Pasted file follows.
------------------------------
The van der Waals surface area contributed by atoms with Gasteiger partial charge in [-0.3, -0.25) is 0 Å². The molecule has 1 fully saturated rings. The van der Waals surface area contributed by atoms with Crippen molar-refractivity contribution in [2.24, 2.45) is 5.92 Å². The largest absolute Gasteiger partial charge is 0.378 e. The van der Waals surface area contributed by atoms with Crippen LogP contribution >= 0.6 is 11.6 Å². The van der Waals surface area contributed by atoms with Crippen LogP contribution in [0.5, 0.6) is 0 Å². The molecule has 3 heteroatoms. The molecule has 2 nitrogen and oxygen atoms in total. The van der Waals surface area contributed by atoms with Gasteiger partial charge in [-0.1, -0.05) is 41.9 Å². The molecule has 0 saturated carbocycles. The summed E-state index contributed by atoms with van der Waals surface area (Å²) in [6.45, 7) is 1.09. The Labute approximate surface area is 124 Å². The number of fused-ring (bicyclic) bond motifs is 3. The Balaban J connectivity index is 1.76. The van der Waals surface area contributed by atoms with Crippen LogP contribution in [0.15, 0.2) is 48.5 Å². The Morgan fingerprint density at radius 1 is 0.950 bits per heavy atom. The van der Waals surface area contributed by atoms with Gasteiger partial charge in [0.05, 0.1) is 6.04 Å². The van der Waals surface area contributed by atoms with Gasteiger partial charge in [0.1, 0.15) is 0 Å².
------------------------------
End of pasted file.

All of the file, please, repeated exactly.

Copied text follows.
The van der Waals surface area contributed by atoms with Gasteiger partial charge in [-0.3, -0.25) is 0 Å². The molecule has 1 fully saturated rings. The van der Waals surface area contributed by atoms with Crippen molar-refractivity contribution in [2.24, 2.45) is 5.92 Å². The largest absolute Gasteiger partial charge is 0.378 e. The van der Waals surface area contributed by atoms with Crippen LogP contribution >= 0.6 is 11.6 Å². The van der Waals surface area contributed by atoms with Crippen LogP contribution in [0.5, 0.6) is 0 Å². The molecule has 3 heteroatoms. The molecule has 2 nitrogen and oxygen atoms in total. The van der Waals surface area contributed by atoms with Gasteiger partial charge in [-0.1, -0.05) is 41.9 Å². The molecule has 0 saturated carbocycles. The summed E-state index contributed by atoms with van der Waals surface area (Å²) in [6.45, 7) is 1.09. The Labute approximate surface area is 124 Å². The number of fused-ring (bicyclic) bond motifs is 3. The Balaban J connectivity index is 1.76. The van der Waals surface area contributed by atoms with Crippen LogP contribution in [0.15, 0.2) is 48.5 Å². The Morgan fingerprint density at radius 1 is 0.950 bits per heavy atom. The van der Waals surface area contributed by atoms with Gasteiger partial charge in [0.05, 0.1) is 6.04 Å². The van der Waals surface area contributed by atoms with Gasteiger partial charge in [0.1, 0.15) is 0 Å².